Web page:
At the beginning of the second reel Dylan is seen complaining of illness, and is pictured leaning forward with his head in his hands. He tells the driver, Tom Keylock, to hurry to the hotel as he may be sick. Pennebaker later revealed that he and Lennon had to help Dylan to his hotel room upon their arrival.

In the final cut of Eat The Document, only a few minutes of the footage was included. The film was screened at the New York Academy of Music on 8 February 1971, and again in 1998, but has rarely been seen since.

An alternative edit, titled You Know Something Is Happening, was made by Pennebaker for private use. This contained more footage of the limousine encounter, but also remains unreleased. Footage from the journey has long circulated among bootleg collectors, however.

Following the evening concert, Dylan, Paul McCartney, Neil Aspinall and The Rolling Stones all visited Dolly's nightclub on Jermyn Street, London.

Source: Beatles Bible

The Beatles - A Day in The Life: May 26, 1966

Studio Three, EMI Studios, Abbey Road

The backing track for Paul McCartney's children's song Yellow Submarine was recorded on this day, along with lead and backing vocals.

 George Martin was ill with food poisoning, so the session went ahead without a producer. Martin did, however, send his fiancée Judy Lockhart-Smith to the session; she remained mostly in the Studio Three control room.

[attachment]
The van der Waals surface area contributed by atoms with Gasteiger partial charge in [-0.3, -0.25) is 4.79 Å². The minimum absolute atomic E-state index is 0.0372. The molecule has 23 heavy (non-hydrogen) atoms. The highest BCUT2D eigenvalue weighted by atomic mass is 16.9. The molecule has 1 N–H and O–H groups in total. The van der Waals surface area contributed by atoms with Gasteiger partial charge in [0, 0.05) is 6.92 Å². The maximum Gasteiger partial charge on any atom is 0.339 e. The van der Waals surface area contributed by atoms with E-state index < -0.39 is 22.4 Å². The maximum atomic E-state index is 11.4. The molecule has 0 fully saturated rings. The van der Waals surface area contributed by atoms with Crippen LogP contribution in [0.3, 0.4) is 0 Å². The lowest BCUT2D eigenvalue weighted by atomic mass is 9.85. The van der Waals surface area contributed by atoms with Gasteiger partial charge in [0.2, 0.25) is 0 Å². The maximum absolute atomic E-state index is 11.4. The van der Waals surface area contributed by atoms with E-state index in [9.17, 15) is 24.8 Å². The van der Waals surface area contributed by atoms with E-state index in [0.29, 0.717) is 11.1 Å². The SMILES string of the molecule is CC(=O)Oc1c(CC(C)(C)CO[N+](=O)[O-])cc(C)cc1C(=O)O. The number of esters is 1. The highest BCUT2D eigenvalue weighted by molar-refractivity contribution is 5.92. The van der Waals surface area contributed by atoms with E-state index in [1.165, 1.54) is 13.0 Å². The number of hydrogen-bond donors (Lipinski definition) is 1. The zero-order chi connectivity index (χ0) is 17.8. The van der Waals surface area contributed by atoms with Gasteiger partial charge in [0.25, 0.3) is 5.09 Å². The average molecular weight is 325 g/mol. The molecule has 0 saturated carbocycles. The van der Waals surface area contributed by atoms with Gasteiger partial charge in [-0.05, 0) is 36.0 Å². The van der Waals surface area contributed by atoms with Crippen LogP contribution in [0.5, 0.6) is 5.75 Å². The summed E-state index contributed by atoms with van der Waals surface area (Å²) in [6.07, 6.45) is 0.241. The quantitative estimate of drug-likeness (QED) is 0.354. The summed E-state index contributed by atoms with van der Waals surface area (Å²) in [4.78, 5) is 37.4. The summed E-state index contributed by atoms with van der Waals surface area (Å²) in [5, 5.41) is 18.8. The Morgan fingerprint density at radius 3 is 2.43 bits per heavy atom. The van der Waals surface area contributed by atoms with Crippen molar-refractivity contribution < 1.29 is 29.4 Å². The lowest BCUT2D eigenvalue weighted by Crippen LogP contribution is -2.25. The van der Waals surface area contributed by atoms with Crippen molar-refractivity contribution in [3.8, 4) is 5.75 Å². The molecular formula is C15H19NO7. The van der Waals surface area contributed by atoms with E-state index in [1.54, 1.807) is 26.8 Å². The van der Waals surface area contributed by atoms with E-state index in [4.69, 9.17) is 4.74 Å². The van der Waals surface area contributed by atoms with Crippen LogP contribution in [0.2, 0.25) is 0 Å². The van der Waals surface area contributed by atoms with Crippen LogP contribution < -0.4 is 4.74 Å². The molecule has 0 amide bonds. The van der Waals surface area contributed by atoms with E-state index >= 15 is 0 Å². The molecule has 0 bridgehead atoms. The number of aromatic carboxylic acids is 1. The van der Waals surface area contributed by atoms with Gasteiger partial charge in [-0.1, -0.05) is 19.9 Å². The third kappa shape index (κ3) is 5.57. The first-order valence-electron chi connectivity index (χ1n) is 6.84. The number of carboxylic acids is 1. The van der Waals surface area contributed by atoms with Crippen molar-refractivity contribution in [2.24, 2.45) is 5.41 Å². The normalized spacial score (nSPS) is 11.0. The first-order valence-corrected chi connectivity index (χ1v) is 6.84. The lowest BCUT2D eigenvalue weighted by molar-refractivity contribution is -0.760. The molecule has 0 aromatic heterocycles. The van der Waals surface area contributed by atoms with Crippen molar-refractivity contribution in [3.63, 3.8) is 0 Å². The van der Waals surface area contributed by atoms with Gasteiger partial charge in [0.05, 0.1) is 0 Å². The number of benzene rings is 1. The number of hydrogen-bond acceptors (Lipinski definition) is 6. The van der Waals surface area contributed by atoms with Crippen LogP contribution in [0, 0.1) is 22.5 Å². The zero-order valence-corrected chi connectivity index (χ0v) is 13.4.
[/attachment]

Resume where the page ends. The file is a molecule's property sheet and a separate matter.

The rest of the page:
The Beatles began the session, which started at 7am and finished at 1am the following morning, by filling two tape reels with rehearsals of the song. Most of these were later wiped, however.

Four takes of the rhythm track were then recorded onto two tracks of the tape. John Lennon used his Gibson Jumbo acoustic guitar, McCartney played bass guitar, George Harrison was on tambourine and Starr played drums.

The fourth track was judged to be the best, and onto this Starr overdubbed his lead vocals, joined by the others in the chorus. A fourth track was filled with additional vocals.

Source: Beatles Bible



The Beatles - A Day in The Life: May 25, 1966

The Beatles - enjoying a short break

The Beatles - A Day in The Life: May 24, 1966

Nothing much going on today

The Beatles - A Day in The Life: May 23, 1966

Paperback Writer was released.

Here is what Paul McCartney says about writing Paperback Writer:

“I arrived at [John Lennon’s house in] Weybridge and told John I had this idea of trying to write off to a publishers to become a paperback writer, and I said, ‘I think it should be written like a letter.’ I took a bit of paper out and I said it should be something like, ‘Dear Sir or Madam, as the case may be…’ and I proceeded to write it just like a letter in front of him, occasionally rhyming it … And then we went upstairs and put the melody to it. John and I sat down and finished it all up, but it was tilted towards me — the original idea was mine. I had no music, but it’s just a little bluesy song, not a lot of melody. Then I had the idea to do the harmonies, and we arranged that in the studio”.

The Beatles - A Day in The Life: May 22, 1966

Monte Carlo

May 22, 1966 - George and Pattie at the opening day of the Monaco Grand Prix watching the Formula One races along the streets in Monte Carlo. British driver Jackie Stewart won the first Formula One race of the 1966 season.